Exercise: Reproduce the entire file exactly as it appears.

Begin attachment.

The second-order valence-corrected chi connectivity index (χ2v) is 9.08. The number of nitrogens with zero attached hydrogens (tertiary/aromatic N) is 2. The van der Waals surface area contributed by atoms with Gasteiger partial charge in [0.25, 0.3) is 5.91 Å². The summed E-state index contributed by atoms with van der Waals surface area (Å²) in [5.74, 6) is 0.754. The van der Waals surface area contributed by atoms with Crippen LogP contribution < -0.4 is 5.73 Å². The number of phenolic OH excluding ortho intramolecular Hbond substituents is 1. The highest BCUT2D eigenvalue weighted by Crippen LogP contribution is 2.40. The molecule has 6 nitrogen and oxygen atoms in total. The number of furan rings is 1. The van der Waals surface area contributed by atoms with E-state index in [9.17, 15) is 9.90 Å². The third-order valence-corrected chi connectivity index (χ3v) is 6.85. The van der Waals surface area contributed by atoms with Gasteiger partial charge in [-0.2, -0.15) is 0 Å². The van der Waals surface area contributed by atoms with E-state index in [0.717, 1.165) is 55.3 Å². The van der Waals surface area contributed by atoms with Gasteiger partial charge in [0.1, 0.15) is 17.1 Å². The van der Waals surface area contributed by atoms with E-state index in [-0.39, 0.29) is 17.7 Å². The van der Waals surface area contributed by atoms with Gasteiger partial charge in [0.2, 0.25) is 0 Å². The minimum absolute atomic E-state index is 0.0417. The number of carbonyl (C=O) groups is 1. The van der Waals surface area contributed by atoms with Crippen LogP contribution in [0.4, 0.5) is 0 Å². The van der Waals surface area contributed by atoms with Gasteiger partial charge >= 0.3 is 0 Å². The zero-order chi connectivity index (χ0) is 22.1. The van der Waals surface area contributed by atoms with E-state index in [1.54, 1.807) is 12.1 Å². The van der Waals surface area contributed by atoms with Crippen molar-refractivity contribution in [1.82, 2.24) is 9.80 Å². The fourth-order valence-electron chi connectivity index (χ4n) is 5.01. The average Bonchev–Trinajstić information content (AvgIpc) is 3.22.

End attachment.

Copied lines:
The second-order valence-corrected chi connectivity index (χ2v) is 9.08. The number of nitrogens with zero attached hydrogens (tertiary/aromatic N) is 2. The van der Waals surface area contributed by atoms with Gasteiger partial charge in [0.25, 0.3) is 5.91 Å². The summed E-state index contributed by atoms with van der Waals surface area (Å²) in [5.74, 6) is 0.754. The van der Waals surface area contributed by atoms with Crippen LogP contribution < -0.4 is 5.73 Å². The number of phenolic OH excluding ortho intramolecular Hbond substituents is 1. The highest BCUT2D eigenvalue weighted by Crippen LogP contribution is 2.40. The molecule has 6 nitrogen and oxygen atoms in total. The number of furan rings is 1. The van der Waals surface area contributed by atoms with E-state index in [9.17, 15) is 9.90 Å². The third-order valence-corrected chi connectivity index (χ3v) is 6.85. The van der Waals surface area contributed by atoms with Gasteiger partial charge in [-0.2, -0.15) is 0 Å². The van der Waals surface area contributed by atoms with E-state index in [0.717, 1.165) is 55.3 Å². The van der Waals surface area contributed by atoms with Gasteiger partial charge in [0.1, 0.15) is 17.1 Å². The van der Waals surface area contributed by atoms with E-state index in [-0.39, 0.29) is 17.7 Å². The van der Waals surface area contributed by atoms with Gasteiger partial charge in [0.2, 0.25) is 0 Å². The minimum absolute atomic E-state index is 0.0417. The number of carbonyl (C=O) groups is 1. The van der Waals surface area contributed by atoms with Crippen LogP contribution in [0.4, 0.5) is 0 Å². The van der Waals surface area contributed by atoms with Gasteiger partial charge >= 0.3 is 0 Å². The zero-order chi connectivity index (χ0) is 22.1. The van der Waals surface area contributed by atoms with E-state index in [1.54, 1.807) is 12.1 Å². The van der Waals surface area contributed by atoms with Crippen molar-refractivity contribution in [1.82, 2.24) is 9.80 Å². The fourth-order valence-electron chi connectivity index (χ4n) is 5.01. The average Bonchev–Trinajstić information content (AvgIpc) is 3.22.